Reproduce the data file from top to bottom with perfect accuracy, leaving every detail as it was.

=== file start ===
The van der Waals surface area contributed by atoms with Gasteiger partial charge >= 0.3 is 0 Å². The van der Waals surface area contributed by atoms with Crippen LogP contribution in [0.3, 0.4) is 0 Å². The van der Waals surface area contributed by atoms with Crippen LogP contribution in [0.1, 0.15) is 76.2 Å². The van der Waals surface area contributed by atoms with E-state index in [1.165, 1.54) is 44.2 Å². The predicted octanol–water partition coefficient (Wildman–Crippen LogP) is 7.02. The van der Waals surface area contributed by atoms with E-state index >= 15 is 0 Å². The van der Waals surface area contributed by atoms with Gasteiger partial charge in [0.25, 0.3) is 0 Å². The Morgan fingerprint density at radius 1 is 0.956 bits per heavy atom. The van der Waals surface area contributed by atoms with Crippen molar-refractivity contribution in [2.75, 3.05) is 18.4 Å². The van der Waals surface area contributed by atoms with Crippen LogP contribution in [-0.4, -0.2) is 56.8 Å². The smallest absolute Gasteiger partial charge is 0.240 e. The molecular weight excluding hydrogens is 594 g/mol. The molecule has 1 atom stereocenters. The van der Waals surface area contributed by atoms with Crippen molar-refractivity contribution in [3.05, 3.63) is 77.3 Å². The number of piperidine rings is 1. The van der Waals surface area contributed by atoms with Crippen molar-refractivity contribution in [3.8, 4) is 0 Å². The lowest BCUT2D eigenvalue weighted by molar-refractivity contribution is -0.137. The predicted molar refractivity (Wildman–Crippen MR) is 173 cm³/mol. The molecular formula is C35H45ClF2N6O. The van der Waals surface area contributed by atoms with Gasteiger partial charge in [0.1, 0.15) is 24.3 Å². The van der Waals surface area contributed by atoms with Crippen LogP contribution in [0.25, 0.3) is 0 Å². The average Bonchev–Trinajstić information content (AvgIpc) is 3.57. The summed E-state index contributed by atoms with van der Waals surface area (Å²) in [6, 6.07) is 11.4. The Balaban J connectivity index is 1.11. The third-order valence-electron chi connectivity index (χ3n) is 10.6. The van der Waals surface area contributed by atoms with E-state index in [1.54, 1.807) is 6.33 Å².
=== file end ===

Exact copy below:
The van der Waals surface area contributed by atoms with Gasteiger partial charge >= 0.3 is 0 Å². The van der Waals surface area contributed by atoms with Crippen LogP contribution in [0.3, 0.4) is 0 Å². The van der Waals surface area contributed by atoms with Crippen LogP contribution in [0.1, 0.15) is 76.2 Å². The van der Waals surface area contributed by atoms with E-state index in [1.165, 1.54) is 44.2 Å². The predicted octanol–water partition coefficient (Wildman–Crippen LogP) is 7.02. The van der Waals surface area contributed by atoms with E-state index >= 15 is 0 Å². The van der Waals surface area contributed by atoms with Gasteiger partial charge in [0.25, 0.3) is 0 Å². The Morgan fingerprint density at radius 1 is 0.956 bits per heavy atom. The van der Waals surface area contributed by atoms with Crippen molar-refractivity contribution in [2.75, 3.05) is 18.4 Å². The van der Waals surface area contributed by atoms with Crippen LogP contribution in [-0.4, -0.2) is 56.8 Å². The smallest absolute Gasteiger partial charge is 0.240 e. The molecular weight excluding hydrogens is 594 g/mol. The molecule has 1 atom stereocenters. The van der Waals surface area contributed by atoms with Crippen molar-refractivity contribution in [3.05, 3.63) is 77.3 Å². The number of piperidine rings is 1. The van der Waals surface area contributed by atoms with Crippen molar-refractivity contribution in [3.8, 4) is 0 Å². The lowest BCUT2D eigenvalue weighted by molar-refractivity contribution is -0.137. The predicted molar refractivity (Wildman–Crippen MR) is 173 cm³/mol. The molecular formula is C35H45ClF2N6O. The van der Waals surface area contributed by atoms with Gasteiger partial charge in [0.1, 0.15) is 24.3 Å². The van der Waals surface area contributed by atoms with Crippen LogP contribution in [0.25, 0.3) is 0 Å². The average Bonchev–Trinajstić information content (AvgIpc) is 3.57. The summed E-state index contributed by atoms with van der Waals surface area (Å²) in [6, 6.07) is 11.4. The Balaban J connectivity index is 1.11. The third-order valence-electron chi connectivity index (χ3n) is 10.6. The van der Waals surface area contributed by atoms with E-state index in [1.54, 1.807) is 6.33 Å².